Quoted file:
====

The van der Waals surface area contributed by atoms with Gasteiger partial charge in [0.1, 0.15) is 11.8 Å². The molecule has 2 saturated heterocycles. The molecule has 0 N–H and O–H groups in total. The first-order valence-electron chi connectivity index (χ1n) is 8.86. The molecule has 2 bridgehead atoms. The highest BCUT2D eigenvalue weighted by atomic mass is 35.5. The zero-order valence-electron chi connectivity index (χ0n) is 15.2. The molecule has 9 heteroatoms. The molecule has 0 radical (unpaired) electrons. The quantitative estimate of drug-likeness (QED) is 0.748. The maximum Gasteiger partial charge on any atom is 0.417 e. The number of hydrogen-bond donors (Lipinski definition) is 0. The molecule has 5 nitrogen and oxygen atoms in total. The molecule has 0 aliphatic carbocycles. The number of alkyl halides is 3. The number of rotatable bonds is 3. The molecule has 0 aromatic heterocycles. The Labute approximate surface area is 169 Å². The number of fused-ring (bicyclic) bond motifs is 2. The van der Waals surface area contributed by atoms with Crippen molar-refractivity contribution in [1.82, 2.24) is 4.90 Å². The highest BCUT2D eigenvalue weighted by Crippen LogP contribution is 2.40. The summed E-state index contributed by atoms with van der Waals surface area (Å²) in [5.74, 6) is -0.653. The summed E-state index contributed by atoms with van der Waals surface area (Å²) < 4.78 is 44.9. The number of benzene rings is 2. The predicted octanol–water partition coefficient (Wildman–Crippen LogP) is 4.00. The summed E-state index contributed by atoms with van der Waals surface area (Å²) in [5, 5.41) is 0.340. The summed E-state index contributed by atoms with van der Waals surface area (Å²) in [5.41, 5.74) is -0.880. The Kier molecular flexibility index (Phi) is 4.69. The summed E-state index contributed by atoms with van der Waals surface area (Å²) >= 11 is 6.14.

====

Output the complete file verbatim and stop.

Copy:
The van der Waals surface area contributed by atoms with Gasteiger partial charge in [0.1, 0.15) is 11.8 Å². The molecule has 2 saturated heterocycles. The molecule has 0 N–H and O–H groups in total. The first-order valence-electron chi connectivity index (χ1n) is 8.86. The molecule has 2 bridgehead atoms. The highest BCUT2D eigenvalue weighted by atomic mass is 35.5. The zero-order valence-electron chi connectivity index (χ0n) is 15.2. The molecule has 9 heteroatoms. The molecule has 0 radical (unpaired) electrons. The quantitative estimate of drug-likeness (QED) is 0.748. The maximum Gasteiger partial charge on any atom is 0.417 e. The number of hydrogen-bond donors (Lipinski definition) is 0. The molecule has 5 nitrogen and oxygen atoms in total. The molecule has 0 aliphatic carbocycles. The number of alkyl halides is 3. The number of rotatable bonds is 3. The molecule has 0 aromatic heterocycles. The Labute approximate surface area is 169 Å². The number of fused-ring (bicyclic) bond motifs is 2. The van der Waals surface area contributed by atoms with Crippen molar-refractivity contribution in [1.82, 2.24) is 4.90 Å². The highest BCUT2D eigenvalue weighted by Crippen LogP contribution is 2.40. The summed E-state index contributed by atoms with van der Waals surface area (Å²) in [5.74, 6) is -0.653. The summed E-state index contributed by atoms with van der Waals surface area (Å²) < 4.78 is 44.9. The number of benzene rings is 2. The predicted octanol–water partition coefficient (Wildman–Crippen LogP) is 4.00. The summed E-state index contributed by atoms with van der Waals surface area (Å²) in [5, 5.41) is 0.340. The summed E-state index contributed by atoms with van der Waals surface area (Å²) in [5.41, 5.74) is -0.880. The Kier molecular flexibility index (Phi) is 4.69. The summed E-state index contributed by atoms with van der Waals surface area (Å²) >= 11 is 6.14.